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seven-year high in august, topping a trillion dollars. >> the domestic economy has been improving. the labor market has been improving. we've been seeing a drop in the unemployment rate. consumer confidence is stronger. the challenge we face is that there's weakness abroad and we're importing that weakness. >> reporter: the september jobs report will be a key benchmark for the federal reserve when it meets to take still another look at interest rate policy at the end of the month. for "nightly business report" i'm hampton pearson in washington. >> mark zandy whom you just heard from in that report joins us. he's chief economist at moody's analytics. and last month he basically nailed the government's jobs report number. mark, way to go, buddy. let's talk a little bit about the thesis of hampton's report, that the labor market may be peaking based on some of the numbers we've seen just in the past few days. do you buy that thesis or not? >> no, tyler, i do not.
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i think the labor market is very strong. i think the economy's creating roughly 200,000 jobs per month. it's been doing that very consistently over the last two, almost three years now. i see no sign of slowing. not at all. just to give you a statistic, the number of job openings rose to 5.7 million in the number of july pf up 2 million from two years ago. that's the highest on record. that's a pretty good leading indicator. i don't see any weakening at all in the labor market, not in the near future. >> then what do these layoffs bit likes of hewlett-packard, whole foods the other day, caterpillar, chesapeake, what do they tell you if not something about the labor market about the overall economy? because it's a broad swath of industries. >> yeah, you know, so they're just anecdotes. you mentioned the unemployment insurance claims. that's the real number. that's the people who have lost their jobs. they go down to their unemployment insurance office and say hey, look, i'm
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unemployed, can you help me out and you get a check. that is a true measure of layoffs in our economy, and they are very, very low. anything under 300,000 per week is about as good as it gets and suggests that layoffs remain very, very -- yeah, sure, there are some companies that they've got their own idiosyncratic problems or restructuring. the energy sector of course is grappling with the collapse in oil prices. so it's weak there. some manufacturers are having some trouble with the strong dollar and weak global economy. so they're changing things around. but you know, if you look at the economy broadly, it's very strong. lots of jobs. layoffs are very low. i wouldn't read too much into it. >> more idiosyncratic than systemic. let's turn then to the september jobs report. what are you looking for there? terms of overall numbers, pockets of strength, pockets of weakness, and how the fed will interpret it? >> you know, another 200,000 job month. that was consistent with the adp number, the number we put together each month based on the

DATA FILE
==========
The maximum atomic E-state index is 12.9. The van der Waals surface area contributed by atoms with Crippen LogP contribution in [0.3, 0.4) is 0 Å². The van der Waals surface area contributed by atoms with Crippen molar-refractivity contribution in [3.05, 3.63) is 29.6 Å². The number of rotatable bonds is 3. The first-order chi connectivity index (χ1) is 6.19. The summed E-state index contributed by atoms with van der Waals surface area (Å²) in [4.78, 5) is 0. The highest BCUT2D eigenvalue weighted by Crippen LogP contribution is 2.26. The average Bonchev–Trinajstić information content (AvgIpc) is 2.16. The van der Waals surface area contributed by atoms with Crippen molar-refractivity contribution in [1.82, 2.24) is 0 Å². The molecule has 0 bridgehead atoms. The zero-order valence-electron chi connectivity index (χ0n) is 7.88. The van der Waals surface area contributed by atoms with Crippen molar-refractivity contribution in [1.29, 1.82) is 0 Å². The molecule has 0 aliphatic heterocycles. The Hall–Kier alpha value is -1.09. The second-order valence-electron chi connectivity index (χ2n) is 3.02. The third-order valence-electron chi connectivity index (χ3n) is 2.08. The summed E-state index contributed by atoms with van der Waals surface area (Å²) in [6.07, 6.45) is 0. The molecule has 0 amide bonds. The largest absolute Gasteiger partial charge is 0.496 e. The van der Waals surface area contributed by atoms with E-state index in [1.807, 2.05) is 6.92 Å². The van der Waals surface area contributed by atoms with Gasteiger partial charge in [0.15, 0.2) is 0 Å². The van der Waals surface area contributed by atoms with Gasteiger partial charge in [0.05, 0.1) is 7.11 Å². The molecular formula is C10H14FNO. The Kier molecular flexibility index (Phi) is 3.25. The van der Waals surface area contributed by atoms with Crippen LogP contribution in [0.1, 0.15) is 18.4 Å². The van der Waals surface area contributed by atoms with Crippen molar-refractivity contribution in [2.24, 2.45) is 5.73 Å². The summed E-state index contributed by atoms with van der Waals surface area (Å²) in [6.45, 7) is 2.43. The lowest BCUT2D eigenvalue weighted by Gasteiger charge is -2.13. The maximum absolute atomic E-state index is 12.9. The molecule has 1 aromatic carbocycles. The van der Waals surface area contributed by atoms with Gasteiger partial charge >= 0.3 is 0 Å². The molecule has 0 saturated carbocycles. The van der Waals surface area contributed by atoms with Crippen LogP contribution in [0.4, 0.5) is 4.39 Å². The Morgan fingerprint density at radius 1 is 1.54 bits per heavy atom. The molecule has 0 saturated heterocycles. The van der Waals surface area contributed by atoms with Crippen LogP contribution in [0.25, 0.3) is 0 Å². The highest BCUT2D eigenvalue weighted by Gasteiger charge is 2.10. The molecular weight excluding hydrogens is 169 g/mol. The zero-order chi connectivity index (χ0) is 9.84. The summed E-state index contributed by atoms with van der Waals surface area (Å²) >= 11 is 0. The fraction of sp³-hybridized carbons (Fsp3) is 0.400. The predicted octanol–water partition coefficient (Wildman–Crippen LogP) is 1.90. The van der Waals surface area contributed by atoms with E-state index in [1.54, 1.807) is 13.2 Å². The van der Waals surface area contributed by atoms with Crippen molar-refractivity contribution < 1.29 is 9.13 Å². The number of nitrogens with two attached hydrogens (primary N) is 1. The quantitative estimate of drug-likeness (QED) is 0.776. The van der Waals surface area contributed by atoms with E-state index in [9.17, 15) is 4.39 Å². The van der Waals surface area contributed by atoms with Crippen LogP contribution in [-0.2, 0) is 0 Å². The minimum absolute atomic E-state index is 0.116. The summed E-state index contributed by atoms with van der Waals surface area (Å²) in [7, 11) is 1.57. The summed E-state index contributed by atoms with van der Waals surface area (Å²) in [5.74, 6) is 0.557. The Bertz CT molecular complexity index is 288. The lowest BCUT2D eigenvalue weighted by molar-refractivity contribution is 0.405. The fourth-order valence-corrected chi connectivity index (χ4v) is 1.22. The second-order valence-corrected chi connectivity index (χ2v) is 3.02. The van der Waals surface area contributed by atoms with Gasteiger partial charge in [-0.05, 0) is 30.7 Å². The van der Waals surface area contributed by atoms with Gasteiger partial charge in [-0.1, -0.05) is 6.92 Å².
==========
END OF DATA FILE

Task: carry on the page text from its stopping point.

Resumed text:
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payroll records of lots of companies. so i think that's a pretty good number for tomorrow. when you actually see the unemployment rate dip again, it was at 5.1. i wouldn't be surprised if we hit 5.0. and that's a pretty important threshold. that means the economy is closing in on full employment pretty quickly. now, there are two key soft spots in the economy. one, as i mentioned, energy. the energy industry is really struggling with $50 oil. since people are changing their expectations about future oil pricesil they're marking them down. we're seeing more layoffs. and i suspect that will continue into next year. the other is manufacturing that's related to exports. very, very weak. fortunately, that's being offset by the other good news we got today, which you referred to. that's the boom in vehicle sales, which is lifting vehicle manufacturing. but the export side of manufacturing is weak. those are the two key weak sectors. everything else is -- every other sector of the economy is adding to payrolls in a very strong way. >> and on that upbeat note we leave it.
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mark zandy, thanks very much. mark is with moody's analytics. >> and as the economy continues to strengthen there is one industry that can't fill jobs fast enough. morgan brennan explains why the transportation sector is experiencing a shortage of much-needed workers. >> reporter: the transportation and logistics sector is facing an unprecedented labor shortage. just as companies ramp up hiring for the holidays. that's according to a new study by cap gemini consulting penske and penn state. experts say one of the biggest pain points is in warehousing. an industry featuring the labor crunch across the board. but particularly in recruiting temporary workers. >> the a of work that needs to be done is going up and that's really made worse by the fact that there's a shortage of labor. it might be the unemployment rate that has changed as that's gone down, either unemployment or participation rate. it could be some wage stagnation where people are willing to leave jobs for other lines of work that have increased wages.